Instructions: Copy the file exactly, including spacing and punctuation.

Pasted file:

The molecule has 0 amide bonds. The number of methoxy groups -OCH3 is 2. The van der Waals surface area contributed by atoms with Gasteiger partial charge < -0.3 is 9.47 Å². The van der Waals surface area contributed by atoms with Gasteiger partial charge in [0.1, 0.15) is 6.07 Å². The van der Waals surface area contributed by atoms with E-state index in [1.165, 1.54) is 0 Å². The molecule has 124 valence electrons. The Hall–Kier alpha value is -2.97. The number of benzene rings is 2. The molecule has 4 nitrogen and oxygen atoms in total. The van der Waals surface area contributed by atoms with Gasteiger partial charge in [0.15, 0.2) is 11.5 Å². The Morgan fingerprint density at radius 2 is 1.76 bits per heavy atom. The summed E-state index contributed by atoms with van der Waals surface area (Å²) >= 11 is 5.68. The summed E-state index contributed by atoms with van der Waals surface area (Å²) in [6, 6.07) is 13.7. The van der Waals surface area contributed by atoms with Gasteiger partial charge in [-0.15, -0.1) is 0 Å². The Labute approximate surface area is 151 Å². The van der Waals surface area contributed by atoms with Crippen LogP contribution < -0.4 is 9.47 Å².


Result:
The molecule has 0 amide bonds. The number of methoxy groups -OCH3 is 2. The van der Waals surface area contributed by atoms with Gasteiger partial charge < -0.3 is 9.47 Å². The van der Waals surface area contributed by atoms with Gasteiger partial charge in [0.1, 0.15) is 6.07 Å². The van der Waals surface area contributed by atoms with E-state index in [1.165, 1.54) is 0 Å². The molecule has 124 valence electrons. The Hall–Kier alpha value is -2.97. The number of benzene rings is 2. The molecule has 4 nitrogen and oxygen atoms in total. The van der Waals surface area contributed by atoms with Gasteiger partial charge in [0.15, 0.2) is 11.5 Å². The Morgan fingerprint density at radius 2 is 1.76 bits per heavy atom. The summed E-state index contributed by atoms with van der Waals surface area (Å²) >= 11 is 5.68. The summed E-state index contributed by atoms with van der Waals surface area (Å²) in [6, 6.07) is 13.7. The van der Waals surface area contributed by atoms with Gasteiger partial charge in [-0.15, -0.1) is 0 Å². The Labute approximate surface area is 151 Å². The van der Waals surface area contributed by atoms with Crippen LogP contribution < -0.4 is 9.47 Å².